Does turtle graphics have the wrong associations?

Alf P. Steinbach alfps at
Fri Nov 13 09:11:29 CET 2009

* Peter Nilsson:
> "Alf P. Steinbach" <al... at> wrote:
>> One reaction to <url: <url:> has
>> been that turtle graphics may be off-putting to some
>> readers because it is associated with children's learning.
> [I'll be honest and say that I merely glanced at the two
> pdf files.]
> Who is your target audience?

Someone intelligent who doesn't know anything or very much about programming and 
wants to learn general programming.

> The opening Getting Started
> paragraph would probably put off many beginners right from
> the get go! You're talking about a 'first language' but
> throwing 'syntax', 'windows', 'graphics', 'networking',
> 'file and database access' and 'standard libraries' at them.
> The success of 'XXXX for Dummies' is certainly not their
> accuracy, but rather that they make far fewer assumptions
> that people already know the subject being tought! That
> assumption seems almost ingrained in every 'beginner'
> programming book I've ever seen!

Yes, I totally agree with not assuming knowledge. However, (without implying 
that you think so) lack of knowledge is not lack of brains. I assume an 
intelligent reader, someone who doesn't balk at a few technical terms here and 

Pedagogically it's a challenge, because a correspondence between knowledge and 
brains is so often assumed, and the field of knowledge accordingly (but mostly 
by historical accident) divided up into "basic", "medium level" and "advanced".

And so an explanation of something that's trivial to someone who already knows, 
something in the "basic" category, might seem (to someone who confuses knowledge 
with brains) to assume a dumb or childish reader. But in reality the 
intellectual challenge of something in the traditional "basic" category can be 
greater than for something conventionally regarded as "advanced". So I strive to 
not make any distinction between traditional levels of knowledge in the field, 
but rather to focus on what's relevant and on how hard something would be to 
grasp for someone without the base knowledge and experience.

>> What do you think?
> Whilst everyone knows children tend to think visually more
> than abstractly, the same is precisely true of adults.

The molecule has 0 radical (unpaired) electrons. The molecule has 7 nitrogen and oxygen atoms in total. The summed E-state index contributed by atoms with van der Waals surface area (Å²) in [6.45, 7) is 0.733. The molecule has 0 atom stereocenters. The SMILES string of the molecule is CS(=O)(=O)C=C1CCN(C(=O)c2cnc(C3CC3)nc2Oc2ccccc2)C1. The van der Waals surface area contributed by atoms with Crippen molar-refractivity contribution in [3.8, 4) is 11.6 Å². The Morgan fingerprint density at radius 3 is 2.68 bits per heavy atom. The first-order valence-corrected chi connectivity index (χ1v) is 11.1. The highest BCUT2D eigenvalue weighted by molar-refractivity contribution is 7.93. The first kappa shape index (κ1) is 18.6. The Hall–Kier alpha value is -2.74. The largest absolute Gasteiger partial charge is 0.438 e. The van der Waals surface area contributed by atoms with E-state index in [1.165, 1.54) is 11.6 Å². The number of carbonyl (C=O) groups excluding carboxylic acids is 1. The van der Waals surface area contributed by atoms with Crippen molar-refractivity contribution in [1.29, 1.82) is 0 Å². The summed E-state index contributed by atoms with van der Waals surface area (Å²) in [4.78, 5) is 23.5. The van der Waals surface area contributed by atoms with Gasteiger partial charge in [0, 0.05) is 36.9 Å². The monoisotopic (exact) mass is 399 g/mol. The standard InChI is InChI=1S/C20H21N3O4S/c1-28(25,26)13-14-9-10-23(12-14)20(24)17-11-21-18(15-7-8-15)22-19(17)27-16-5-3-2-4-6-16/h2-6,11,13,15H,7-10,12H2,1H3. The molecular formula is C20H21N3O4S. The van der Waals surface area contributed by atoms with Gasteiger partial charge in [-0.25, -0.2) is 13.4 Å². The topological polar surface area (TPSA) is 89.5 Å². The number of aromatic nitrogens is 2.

> However, the ultimate problem with Turtle is that it ends
> up teaching a 'mathematical' perspective and it's far from
> intuitive how you map that perspective to tackling more
> real world issues. It's simply substituting one difficult
> abstraction with another.
> My recollection is that many children struggled with Turtle
> graphics because they had very little concept of trigonometry.
> [Why would they? Many wouldn't learn for another 2-10 years.]
> Adults tend to have even less concept since they almost never
> use trig (or much else from school ;-) in the real world.
> They can see the patterns and understand there's a logic to
> it, but they struggle replicating it. Get an angle wrong
> and you end up with a mess where it's not clear whether it's
> your algorithm or the maths that's at fault.
> The visual aspect might pique interest, but may put just as
> many people off. In any case, it won't relieve the difficulty
> of having to teach what is fundamentally an abstraction that
> doesn't have very good parallels with how people approach
> problems in the real world. Humans simply don't think like
> mathematicians^W computers. :-)
> I've met a lot of mathematics and comp sci teachers who
> honestly believe that you can't teach these subjects without
> a mathematical perspective. That stands in contrast to the
> number of people I see using spreadsheets with a very high
> proficiency who would never dream of saying they were good
> at mathematics or programming.

Uhm, yes, I agree. I've tried to limit the math to what most anyone can handle. 
No geometry so far! Although it will have to be discussed for graphics. But 
although most ch 2 examples are graphical, graphics generation as such is not 
discussed. It's like the difference between driving a car and designing one. You 
don't need an engineering degree to drive a car. :-)

Cheers, & thanks,

- Alf

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